A few days ago I was at Wycliffe Hall, speaking to some Anglican ordinands about why everyone should do rural ministry. Unsurprisingly the conversation soon turned to LLF, and that General Synod vote. Since I am a member of Synod, I was quizzed about what had happened. After a bit, one student asked me, “Given what’s happened, how can you be so upbeat”?

It’s a fair question, and there are a fair few answers. The first thing to bear in mind to is that although a direction of travel is indicated, there is nothing new as yet which has been agreed upon. Key elements were missing from the Bishops’ proposals (such as guidance as to where, when and with whom these “blessings” might be used) and as it stands at the moment nothing has happened. This is the pregnant pause, the drawing up of lines of battle. There may be a time to leave, but this is not it.

Secondly, remember that the motion was not the overwhelming success bishops thought it would be. If six members of the house of laity have voted in a different way, the whole thing would not have passed. It really was that close, and what the vote shows us is the direction of travel of the bishops, not the Church of England as a whole. There is an awful lot of opposition, and you are not standing alone.

In fact, that is my third point. I don’t think I have seen such a strong, broad and deep evangelical unity in the Church of England as I see now. It often takes an emergency to bring a group together, and that is precisely what has happened. Make no mistake, it is in the evangelical wing of the Church of England that the numbers, spiritual vitality, missional impetus and money is found. This unity is a profound gift, and we must be sure to move together. We must not be divided, for if we are we cannot stand.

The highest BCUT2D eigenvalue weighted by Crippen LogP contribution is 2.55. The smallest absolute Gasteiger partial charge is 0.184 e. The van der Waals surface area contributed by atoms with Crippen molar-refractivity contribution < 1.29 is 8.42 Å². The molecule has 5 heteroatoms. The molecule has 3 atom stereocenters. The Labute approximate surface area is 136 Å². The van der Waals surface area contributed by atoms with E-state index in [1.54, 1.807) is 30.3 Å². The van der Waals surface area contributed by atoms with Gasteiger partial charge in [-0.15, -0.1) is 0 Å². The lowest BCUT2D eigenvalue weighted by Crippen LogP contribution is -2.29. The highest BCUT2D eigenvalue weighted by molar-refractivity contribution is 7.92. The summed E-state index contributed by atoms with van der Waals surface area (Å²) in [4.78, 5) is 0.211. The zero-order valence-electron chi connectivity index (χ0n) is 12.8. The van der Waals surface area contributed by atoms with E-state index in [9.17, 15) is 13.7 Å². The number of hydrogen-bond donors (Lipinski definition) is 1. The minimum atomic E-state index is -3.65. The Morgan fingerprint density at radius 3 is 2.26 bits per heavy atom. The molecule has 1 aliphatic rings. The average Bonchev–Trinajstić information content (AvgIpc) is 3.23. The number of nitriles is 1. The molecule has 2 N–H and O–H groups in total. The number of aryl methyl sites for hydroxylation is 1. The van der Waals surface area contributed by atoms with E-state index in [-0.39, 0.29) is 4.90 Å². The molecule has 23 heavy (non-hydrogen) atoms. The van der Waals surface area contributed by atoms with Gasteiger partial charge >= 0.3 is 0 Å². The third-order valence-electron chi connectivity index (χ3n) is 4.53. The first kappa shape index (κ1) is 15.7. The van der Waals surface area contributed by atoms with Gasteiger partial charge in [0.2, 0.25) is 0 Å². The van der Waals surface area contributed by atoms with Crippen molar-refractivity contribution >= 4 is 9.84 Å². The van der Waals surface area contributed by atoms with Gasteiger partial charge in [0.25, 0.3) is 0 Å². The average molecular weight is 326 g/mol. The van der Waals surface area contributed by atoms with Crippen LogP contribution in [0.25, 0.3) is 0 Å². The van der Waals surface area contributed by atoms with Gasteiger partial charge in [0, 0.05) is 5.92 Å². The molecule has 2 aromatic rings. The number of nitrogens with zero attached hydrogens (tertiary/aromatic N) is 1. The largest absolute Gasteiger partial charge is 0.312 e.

And to be sure our bishops are divided. Amongst themselves, and from their clergy and laity. What we received at Synod was an episcopal shrug and declaration that they couldn’t make up their mind. Instead, they kicked their disunity down to their parishes and insisted that the decision should be made by each incumbent. No strong call, but a whimper. This lack of unity means that any initiative like this cannot endure, and their lack of care towards their own clergy has elicited much support from the laity. Remember that the bishops are not the church – the church is the whole people of God.

Hold Firm

This vote of synod has brought attention from every part of the Anglican Communion, and a further reason to hold firm is that the communion is now in the process of realigning itself around its more faithful provinces (which is to say 75% of the worldwide Anglican Communion).

Read it all in The Church Society